"We...strongly advise against travelling to the second-round match against Italy on June 26, 2021 at Wembley!" Austria's Foreign Ministry warned on its website.

Foda urged tournament organisers UEFA to intervene.

"I hope for the fans' sake that a solution can be found. One option would be to change the venue. I hope that as many fans as possible can join. That is my heartfelt desire," he said.

Italian Prime Minister Mario Draghi, perhaps less worried about his side getting knocked out on Saturday, has called for the final to be moved from Wembley to Rome because of the accelerating infections. Uefa has said it has no plans to do so.

10:07 AM

England's ponderous play

A fascinating statistic this morning from OptaJoe - England are the slowest team moving the ball forward so far at Euro 2020. They have moved the ball up the pitch 0.98m per second in open play, the lowest of any side.

In last night's match against the Czech Republic, they moved the ball upfield at 0.7m per second, was also a single-match low for any side. This was reflected in the fact that England's final shot of the game came in the 26th minute.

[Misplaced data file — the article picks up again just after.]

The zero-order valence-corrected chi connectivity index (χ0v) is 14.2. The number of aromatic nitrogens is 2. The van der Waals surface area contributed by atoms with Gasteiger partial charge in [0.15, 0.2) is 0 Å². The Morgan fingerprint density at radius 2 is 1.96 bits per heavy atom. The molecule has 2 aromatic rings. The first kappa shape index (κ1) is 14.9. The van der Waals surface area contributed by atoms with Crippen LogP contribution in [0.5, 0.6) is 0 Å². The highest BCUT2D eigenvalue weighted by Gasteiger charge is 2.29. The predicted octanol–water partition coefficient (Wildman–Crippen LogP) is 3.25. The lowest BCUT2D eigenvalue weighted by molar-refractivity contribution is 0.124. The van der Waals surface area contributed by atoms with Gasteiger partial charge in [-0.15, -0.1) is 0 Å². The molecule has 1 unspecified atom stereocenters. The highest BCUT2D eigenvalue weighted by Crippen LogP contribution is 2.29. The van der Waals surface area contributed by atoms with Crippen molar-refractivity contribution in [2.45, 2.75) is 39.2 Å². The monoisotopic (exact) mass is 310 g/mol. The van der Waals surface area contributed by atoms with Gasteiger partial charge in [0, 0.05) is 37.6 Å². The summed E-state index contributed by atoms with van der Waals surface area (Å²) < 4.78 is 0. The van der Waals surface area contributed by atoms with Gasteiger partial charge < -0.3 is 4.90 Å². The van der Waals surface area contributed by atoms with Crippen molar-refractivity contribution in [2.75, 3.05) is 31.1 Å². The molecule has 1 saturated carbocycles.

That will certainly cause alarm for England fans, who had hoped that this young side, full of attacking talent, would play with some verve and intensity. So far, pragmatism has been the name of the game for Southgate and his men.

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09:54 AM

England vs Czech Republic player ratings: Bukayo Saka and other Gareth Southgate picks excel

Saka, Harry Maguire and Jack Grealish among those to impress after getting the nod to start at Wembley - do you agree?

Raheem Sterling's early goal sealed victory for England as Gareth Southgate's side secured top spot in Group D with an unbeaten record.

The goals may not have flowed but England once again shut out their opponents at the back as the likes of Harry Maguire, Jack Grealish and Bukayo Saka impressed after getting the nod to start.

Mike McGrath gives his verdict on how both England and Czech Republic players' fared.

09:39 AM

'Sport cannot think it is from another planet – Covid warning signs must be heeded'

Britain's super summer of sport and the return of fans to events like Wimbledon could still be put in jeopardy by coronavirus, says our Chief Sports Reporter Jeremy Wilson.